Hi everyone, first time poster here.
I’m making a cross-platform game engine of sorts with multiple rendering backends. A rendering backend is loaded dynamically at runtime, the engine itself has no idea what API it is using (i.e., it could be OpenGL, D3D, Vulkan, Metal, CUDA, etc).
I currently have two options for window management:
1, Create the SDL_Window in the engine core, and pass a pointer to a rendering backend when it is initialized. This is my preferred option as it would allow me to handle window resizing, fullscreen toggling, etc, in one place.
2, Let each rendering backend themselves handle the window management. This would ensure compatibility with each rendering API, but would likely lead to a lot of duplicated code. It would also mean that the output window would switch if the rendering backend is replaced with another one during runtime.
The reason I’m unsure about this choice is because of the SDL_WINDOW_OPENGL flag (https://wiki.libsdl.org/SDL_WindowFlags). From what I can find it makes it possible to create a OpenGL context for a given window, so the flag is necessary for an OpenGL based rendering backend. My question is then if specifying this flag locks you in to using only OpenGL? Or you can you specify SDL_WINDOW_OPENGL and then render using D3D, Metal or Vulkan instead?
TL;DR: If you specify SDL_WINDOW_OPENGL, can you still render using D3D, Metal or Vulkan?
Thanks in advance for any answers!
TL;DR: If you specify SDL_WINDOW_OPENGL, can you still render using D3D,
Metal or Vulkan?
no idea about that part, sorry…
However, I recently thought about the problem of where to create the
window etc when (re)introducing pluggable renderers into Yamagi Quake II
My solution was a function in the renderer that is called before the
window is created and that returns flags for SDL_CreateWindow().
So for OpenGL renderers it returns SDL_WINDOW_OPENGL, for other
renderers (that don’t currently exist in YQ2, we only have an old GL1
and a new GL3 renderer) it’d just return 0.
The returned flags are or-ed with whatever other flags I want to pass to
SDL_CreateWindow() (like SDL_WINDOW_FULLSCREEN or
SDL_WINDOW_FULLSCREEN_DESKTOP) and then used when creating the window.
After the Window has been created, I call an InitContext(window)
function in the renderer that will create the OpenGL context (and would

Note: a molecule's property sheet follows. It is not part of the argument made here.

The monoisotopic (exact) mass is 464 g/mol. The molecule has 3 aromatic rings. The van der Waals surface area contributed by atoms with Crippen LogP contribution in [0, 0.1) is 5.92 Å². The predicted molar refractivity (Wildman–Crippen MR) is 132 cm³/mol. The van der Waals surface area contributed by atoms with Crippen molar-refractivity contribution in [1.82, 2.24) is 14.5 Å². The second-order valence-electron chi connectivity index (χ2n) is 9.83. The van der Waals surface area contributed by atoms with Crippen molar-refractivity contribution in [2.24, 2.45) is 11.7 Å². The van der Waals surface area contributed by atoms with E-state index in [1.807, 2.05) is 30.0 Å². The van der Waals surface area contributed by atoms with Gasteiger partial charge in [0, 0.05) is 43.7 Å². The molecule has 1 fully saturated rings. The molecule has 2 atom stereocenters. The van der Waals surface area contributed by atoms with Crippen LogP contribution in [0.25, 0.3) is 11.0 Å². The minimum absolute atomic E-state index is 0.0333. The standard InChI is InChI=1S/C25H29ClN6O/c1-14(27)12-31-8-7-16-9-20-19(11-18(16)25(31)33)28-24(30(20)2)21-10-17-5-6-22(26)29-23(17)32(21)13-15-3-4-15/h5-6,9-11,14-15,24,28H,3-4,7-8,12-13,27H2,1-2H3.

do something else or maybe nothing or I don’t know for other backends).
So most of the Window handling code is implemented only once in the
engine, and only the backend-specific parts are implemented in the
renderer (in our case there is some slight code duplication due to both
renderers using OpenGL).
If you wanna take a look, the relevant code can be found here:
Hey, thanks for the answer! That approach would definitely solve one of the problems (i.e. the one regarding code duplication).
One thing I hope to support is to hot-swap renderers (using different APIs) during runtime and output to the same window. This is of course not something you would want to ship in a real game, but I’d like it for development and debugging purposes. In other words, I’d like to create the window before I’ve initialized any renderer. And I’d like to be able to destroy the renderer and initialize another one without destroying the window. So I’m going to wait a bit more and see if someone knows the answer to my original question.
If it turns out option 1 is impossible I might go for your approach though.
Probably, but you shouldn’t risk it. On many platforms, we use this flag to do a bunch of tapdancing to get an OpenGL-compatible visual for the window, which may or may not interfere with other APIs.
@Daniel_Gibson’s advice here is good, I just want to add that (in 2.0.6) if you want a Vulkan renderer, you should use the new SDL_WINDOW_VULKAN flag to SDL_CreateWindow, and the new APIs that will help you set up a surface.
Direct3D and Metal can be used with an SDL window, if you use SDL_GetWindowWMInfo() to get the native window handle from an SDL_Window and then do the setup yourself, without any SDL_WINDOW_OPENGL or _VULKAN flag.
I suspected (but hoped it wouldn’t) be something like that. Probably not going to risk it then.
Anyway, huge thanks to both you and @Daniel_Gibson for the help!